Ditching the Pump

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So, you’ve made it to your baby’s first birthday and you’re still breastfeeding – take a moment to applaud yourself for all the hard work you’ve done this past year! If you are a working mother, this past year has probably consisted of countless hours hooked up to your pump, something most women are eager to stop.  Your child is probably now eating a wide range of solids and drinking other liquids, but as much as you would like to ditch the pump, you and your little one are not ready to wean completely from breastfeeding.  The good news is you can wean from your pump without weaning your child.  Here is my story!

I returned to work full time at just 6 weeks post partum, so I started out pumping twice per 8 hour work day.  After about 3 months, I was able to drop down to one single session per day.  I continued to pump daily until my daughter turned 12 mos.  A few weeks after our big celebration, I was able to completely eliminate my daily pumping session.  My daughter is now 20 months old, and we continue to breastfeed on demand whenever we are together on evenings, weekends, and the middle of the night.  I’m happy to report that I have had no decrease in supply despite dropping my workday pumping session, which is probably the greatest concern a momma has when contemplating doing the same herself.

If you are looking to wean from the pump, but continue to breastfeed, you should work on eliminating only one session at a time. You can do this one of two ways.  The first way is by shortening your pumping session by five minutes every few days until you are at zero.  The second way is by pushing back your pump time by about a half an hour every few days, until you are at your next regularly scheduled feeding or pumping session. (http://kellymom.com/bf/pumpingmoms/pumping/weaning-from-pump/) CaraChamberlin_0No matter which method you choose, this is a process that should be done slowly so that you avoid leaking, plugged ducts, or mastitis. Be prepared for the process to take several weeks for each session that you intend to eliminate.  Personally, I chose the second method.  I pushed back my pumping time by 30 minutes every 2 or 3 days until I was down to the end of my work day.  The first day I went to work without my pump was so liberating! It is a wonderful freedom to be able to continue to breastfeed my daughter without the nuisance of pumping.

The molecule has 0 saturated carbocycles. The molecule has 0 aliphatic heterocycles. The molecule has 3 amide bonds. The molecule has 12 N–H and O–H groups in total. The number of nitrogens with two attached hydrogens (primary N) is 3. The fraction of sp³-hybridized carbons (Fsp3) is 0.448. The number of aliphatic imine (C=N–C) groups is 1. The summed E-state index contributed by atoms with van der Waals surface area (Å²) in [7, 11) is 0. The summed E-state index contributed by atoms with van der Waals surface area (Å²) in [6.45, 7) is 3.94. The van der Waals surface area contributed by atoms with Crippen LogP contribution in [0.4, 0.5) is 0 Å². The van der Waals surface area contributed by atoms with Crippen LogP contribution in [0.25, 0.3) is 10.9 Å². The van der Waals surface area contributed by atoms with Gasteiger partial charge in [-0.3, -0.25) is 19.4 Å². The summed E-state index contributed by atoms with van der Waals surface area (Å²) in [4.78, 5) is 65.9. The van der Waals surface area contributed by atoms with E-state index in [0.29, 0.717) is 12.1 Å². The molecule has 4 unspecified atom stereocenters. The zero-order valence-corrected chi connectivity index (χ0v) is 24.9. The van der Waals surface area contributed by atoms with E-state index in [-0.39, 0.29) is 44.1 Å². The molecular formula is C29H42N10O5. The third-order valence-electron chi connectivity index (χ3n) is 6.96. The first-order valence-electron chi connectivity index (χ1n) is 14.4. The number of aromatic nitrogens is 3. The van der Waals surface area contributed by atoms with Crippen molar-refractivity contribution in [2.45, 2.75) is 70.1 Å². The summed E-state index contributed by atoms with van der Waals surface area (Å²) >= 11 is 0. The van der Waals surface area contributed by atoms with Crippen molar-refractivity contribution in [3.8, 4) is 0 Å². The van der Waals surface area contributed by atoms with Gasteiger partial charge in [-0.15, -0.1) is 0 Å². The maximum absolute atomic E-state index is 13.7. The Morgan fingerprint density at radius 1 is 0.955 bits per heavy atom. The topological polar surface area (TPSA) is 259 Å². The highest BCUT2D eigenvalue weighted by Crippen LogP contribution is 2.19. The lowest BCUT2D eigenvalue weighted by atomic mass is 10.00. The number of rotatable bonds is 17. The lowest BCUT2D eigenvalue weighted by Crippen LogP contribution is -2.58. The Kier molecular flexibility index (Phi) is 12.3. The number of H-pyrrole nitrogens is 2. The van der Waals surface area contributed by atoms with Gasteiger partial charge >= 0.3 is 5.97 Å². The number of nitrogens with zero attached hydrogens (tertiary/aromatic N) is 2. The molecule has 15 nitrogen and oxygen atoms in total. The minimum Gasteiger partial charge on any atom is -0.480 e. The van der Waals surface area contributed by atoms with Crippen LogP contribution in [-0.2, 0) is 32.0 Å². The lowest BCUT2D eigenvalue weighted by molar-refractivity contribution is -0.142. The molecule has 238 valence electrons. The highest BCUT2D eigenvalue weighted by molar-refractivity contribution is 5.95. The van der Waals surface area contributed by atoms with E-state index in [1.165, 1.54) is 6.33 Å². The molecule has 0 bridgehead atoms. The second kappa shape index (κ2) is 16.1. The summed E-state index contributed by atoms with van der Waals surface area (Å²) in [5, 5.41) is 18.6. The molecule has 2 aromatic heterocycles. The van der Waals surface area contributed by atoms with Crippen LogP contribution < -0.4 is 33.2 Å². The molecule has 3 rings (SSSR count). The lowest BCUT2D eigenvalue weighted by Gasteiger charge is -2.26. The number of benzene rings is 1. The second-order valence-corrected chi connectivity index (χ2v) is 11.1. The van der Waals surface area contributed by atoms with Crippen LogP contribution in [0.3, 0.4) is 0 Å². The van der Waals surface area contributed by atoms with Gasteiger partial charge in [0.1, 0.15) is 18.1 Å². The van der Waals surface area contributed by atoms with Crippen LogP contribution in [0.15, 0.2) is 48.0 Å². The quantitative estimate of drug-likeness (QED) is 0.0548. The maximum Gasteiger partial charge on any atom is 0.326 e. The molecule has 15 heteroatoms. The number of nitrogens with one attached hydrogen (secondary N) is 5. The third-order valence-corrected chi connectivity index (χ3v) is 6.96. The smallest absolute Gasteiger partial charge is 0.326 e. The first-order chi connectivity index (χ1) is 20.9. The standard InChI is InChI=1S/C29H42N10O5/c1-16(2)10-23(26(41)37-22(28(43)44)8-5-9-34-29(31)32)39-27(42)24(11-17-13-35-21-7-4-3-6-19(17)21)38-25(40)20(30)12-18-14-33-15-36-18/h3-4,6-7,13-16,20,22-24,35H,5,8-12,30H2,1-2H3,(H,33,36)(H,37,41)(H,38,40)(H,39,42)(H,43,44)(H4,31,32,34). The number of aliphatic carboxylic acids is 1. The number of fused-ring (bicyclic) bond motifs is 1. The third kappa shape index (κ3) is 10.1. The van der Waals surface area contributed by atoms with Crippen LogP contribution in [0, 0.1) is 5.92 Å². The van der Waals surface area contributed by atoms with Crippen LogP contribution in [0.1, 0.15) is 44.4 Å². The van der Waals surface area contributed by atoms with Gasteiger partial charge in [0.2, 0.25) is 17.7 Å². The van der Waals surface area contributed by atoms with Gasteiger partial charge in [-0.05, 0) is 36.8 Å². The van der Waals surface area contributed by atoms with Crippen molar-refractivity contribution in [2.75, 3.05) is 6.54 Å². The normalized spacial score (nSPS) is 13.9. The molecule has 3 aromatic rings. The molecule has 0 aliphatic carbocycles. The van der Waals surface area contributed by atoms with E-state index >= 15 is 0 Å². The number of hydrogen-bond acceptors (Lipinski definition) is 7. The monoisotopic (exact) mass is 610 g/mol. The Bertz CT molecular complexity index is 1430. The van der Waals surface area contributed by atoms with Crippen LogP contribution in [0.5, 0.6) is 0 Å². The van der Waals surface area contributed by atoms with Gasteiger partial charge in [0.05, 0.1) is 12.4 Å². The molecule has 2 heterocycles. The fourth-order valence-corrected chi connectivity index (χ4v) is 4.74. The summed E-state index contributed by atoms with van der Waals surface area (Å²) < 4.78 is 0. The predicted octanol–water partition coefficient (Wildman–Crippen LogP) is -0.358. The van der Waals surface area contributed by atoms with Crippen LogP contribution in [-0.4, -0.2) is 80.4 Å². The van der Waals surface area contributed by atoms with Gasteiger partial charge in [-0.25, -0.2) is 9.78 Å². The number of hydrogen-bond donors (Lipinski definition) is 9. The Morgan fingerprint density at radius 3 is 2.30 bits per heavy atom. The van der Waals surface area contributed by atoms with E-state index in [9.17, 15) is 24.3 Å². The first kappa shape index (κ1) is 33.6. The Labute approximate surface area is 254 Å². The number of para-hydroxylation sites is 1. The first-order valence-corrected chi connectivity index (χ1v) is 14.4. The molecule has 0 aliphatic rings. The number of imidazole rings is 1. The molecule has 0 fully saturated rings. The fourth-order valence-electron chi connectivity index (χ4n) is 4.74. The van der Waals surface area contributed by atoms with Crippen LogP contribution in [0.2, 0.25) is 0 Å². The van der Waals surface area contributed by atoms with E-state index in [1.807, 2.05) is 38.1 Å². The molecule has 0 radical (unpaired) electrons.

After a year old, your child’s nutritional requirements can now be met with as little as 15 oz of breast milk in 24 hours (http://kellymom.com/ages/older-infant/ebf-benefits/), which you can easily provide in just a few nursing sessions per day. Your child will also eat solids and drink other liquids in your absence.  Despite common advice, you do not have to offer cow’s milk if you don’t want to or if your child refuses it.  (http://kckidsdoc.com/the-alterna-milks-cow%E2%80%99s-milk-alternatives-for-toddlers.html)

Remember, your milk is still perfectly suited for your child as they transition from a baby to a toddler.   Your milk supply will adjust to the changes, and you will be able to nurse just fine when you’re together.  You will also enjoy being liberated from your pump, while still knowing you’re providing the best for your child that you possibly can.

 

Heather McMackin is not only a working (now, pump free) mom, but she also serves as a Moderator on the Breastfeed Chicago’s Facebook Group!

 

 

 

One thought on “Ditching the Pump

  1. I have just gotten to the point where I don’t pump much at all and feed on demand whenever I’m with my son. I love it! It is such a relief to not wash pump parts every night. I feel so much more relaxing about breastfeeding now.

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